Word came down from top brass that peering is pretty much finished in North America. What is the G2 on peering in Canada for example?
Anthony Peter Coleman
I gave a talk at the IXP Symposium in Toronto earlier this month, sponsored by the Ontario government. The presentations and discussions reminded me of the European IXP and ISP forums - everyone shared very openly what was working and what was not working. There is still some heavy lifting to do in some markets here.
Why is peering important for Canada?
The price of transit tends to drop for the localities around successful IXPs. Imagine a topology map with concentric rings indicating altitude. The center of the Transit Topology map would be the populated colocation centers where the price of transit is cheapest. As a generality, just like competition leads to lower prices, the further away you get from popular IXPs, the higher the price of transit gets.
The reason for this is intuitive. One can purchase transport to the network dense colocation center to pick up cheap transit from an open market, the price in the original region can be provided at a lower cost. Generally you will find prices 30% lower within a network dense colocation center than when compared with outside the building. Therefore others can do the same and transport those price points back to a nearby market. Then the prices drop proportional to the cost of the transport to the nearest network dense IXP.
One participant was singled out Hurricane Electric as coming in and providing wonderfully disruptive pricing for Canadians, much better than half the market price.
Is peering the answer?
Is focusing on building a broader open market of transit providers the right prescription for Canadian colocation providers and IXPs? Is there sufficient peering population in the various provinces to justify an IXP in each? Perhaps colocation and an open transit market is sufficient?
For much of Canada outside of Toronto the peering populations are small by global standards. The addressable market is small, which means introducing another low cost provider into the market means more players are fighting over a small market. It is not clear there is sufficient population to justify establishing an open transit market within colocation centers there. We will see.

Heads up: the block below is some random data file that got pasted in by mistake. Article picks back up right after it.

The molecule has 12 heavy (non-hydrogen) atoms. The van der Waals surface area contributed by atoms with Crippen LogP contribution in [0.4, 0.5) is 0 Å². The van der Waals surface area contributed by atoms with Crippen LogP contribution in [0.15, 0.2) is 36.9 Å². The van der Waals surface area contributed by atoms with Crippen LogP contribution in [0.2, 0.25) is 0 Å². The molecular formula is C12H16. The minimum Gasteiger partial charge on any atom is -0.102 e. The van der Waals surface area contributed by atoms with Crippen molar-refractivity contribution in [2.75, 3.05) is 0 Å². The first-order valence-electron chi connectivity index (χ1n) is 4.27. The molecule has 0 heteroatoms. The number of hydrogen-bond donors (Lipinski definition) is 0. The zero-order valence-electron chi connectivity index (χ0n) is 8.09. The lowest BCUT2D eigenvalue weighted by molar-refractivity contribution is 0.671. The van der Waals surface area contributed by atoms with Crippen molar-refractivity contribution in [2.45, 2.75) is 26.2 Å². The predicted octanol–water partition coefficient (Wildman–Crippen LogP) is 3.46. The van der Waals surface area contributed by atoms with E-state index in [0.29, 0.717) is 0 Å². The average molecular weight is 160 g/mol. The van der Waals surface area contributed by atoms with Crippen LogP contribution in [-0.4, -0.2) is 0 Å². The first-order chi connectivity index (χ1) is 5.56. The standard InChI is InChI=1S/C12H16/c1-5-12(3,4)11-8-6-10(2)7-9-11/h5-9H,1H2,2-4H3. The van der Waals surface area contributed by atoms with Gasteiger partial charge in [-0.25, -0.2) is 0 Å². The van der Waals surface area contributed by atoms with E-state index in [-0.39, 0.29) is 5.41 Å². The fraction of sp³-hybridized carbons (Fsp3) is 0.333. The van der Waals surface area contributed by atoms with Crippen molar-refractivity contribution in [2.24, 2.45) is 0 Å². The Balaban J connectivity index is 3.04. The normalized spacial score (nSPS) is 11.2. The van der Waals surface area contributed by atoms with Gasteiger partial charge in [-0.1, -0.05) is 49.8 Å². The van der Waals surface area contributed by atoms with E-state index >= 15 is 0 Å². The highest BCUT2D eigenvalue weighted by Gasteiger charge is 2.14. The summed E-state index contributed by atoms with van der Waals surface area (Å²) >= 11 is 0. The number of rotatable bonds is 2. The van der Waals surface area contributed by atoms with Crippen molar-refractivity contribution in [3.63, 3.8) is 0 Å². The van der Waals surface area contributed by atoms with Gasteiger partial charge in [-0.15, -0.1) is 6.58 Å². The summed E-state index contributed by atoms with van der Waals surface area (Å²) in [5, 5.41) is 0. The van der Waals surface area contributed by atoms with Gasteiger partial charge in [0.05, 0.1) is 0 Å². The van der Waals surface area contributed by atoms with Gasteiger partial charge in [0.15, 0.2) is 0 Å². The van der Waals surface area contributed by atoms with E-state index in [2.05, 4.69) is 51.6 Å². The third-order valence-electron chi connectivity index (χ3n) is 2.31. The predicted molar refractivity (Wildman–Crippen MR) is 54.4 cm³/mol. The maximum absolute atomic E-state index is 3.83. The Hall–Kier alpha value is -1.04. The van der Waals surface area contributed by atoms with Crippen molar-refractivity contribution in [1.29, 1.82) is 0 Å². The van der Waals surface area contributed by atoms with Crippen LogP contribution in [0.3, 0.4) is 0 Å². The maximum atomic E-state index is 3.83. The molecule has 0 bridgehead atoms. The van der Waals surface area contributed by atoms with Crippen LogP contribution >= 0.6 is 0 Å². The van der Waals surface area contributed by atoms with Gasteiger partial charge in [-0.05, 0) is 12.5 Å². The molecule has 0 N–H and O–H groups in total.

The other option of course involves focusing on growing the peering population across Canada by increasing the gravitational pull into the colo centers with the three services:
1) open market for transit – lure a couple more providers from the U.S. to the colo. Get gov’t to establish presences in colo, and award grants that require delivery of services into these colos.
2) peering away local traffic locally will grow as a natural side effect, but you will need a peering liaison for each colo. This full-time person will evangalize peering across Canada and specifically into their colo and IXPs.
tethering from the colocation sites across Canada to the other exchange points. This increases the reachable peer count at the colos. Point-to-point circuits into the IXP are expensive, but colos could turn to turn key remote peering providers (such as IIX, my employer) for one pipe delivering multiple VLANs to many IXPs. This makes the colocation center a regional peering point, not just local, and should drive more participation.
Peering population growth can also happen organically given enough time, care, and focus. But I like these three things to accelerate the path to make the colocation centers (the ones with IXPs hopefully) across Canada the place to get directly connected to higher performance lower cost Internet Transit and Peering products. Then, the population will grow, the peering population will grow, and the breadth of services provided in other parts of the world will work juts as well in Canada.
PS - If you ever get a chance to participate in one of these Canadian peering events, go for it. The food was great, the people from government, R&E, IXPs and ISPs were wonderful, the discussions productive, positive, and forward looking. We toured the TORIX and saw both the Equinix and Cologix data centers there at 151 Front. The hard part isn’t the technology, it is the market, and if the government wants to play a guiding hand, it will have to roll up its sleeves and get a little bit deeper into and more involved directly with the Internet Peering Community across Canada.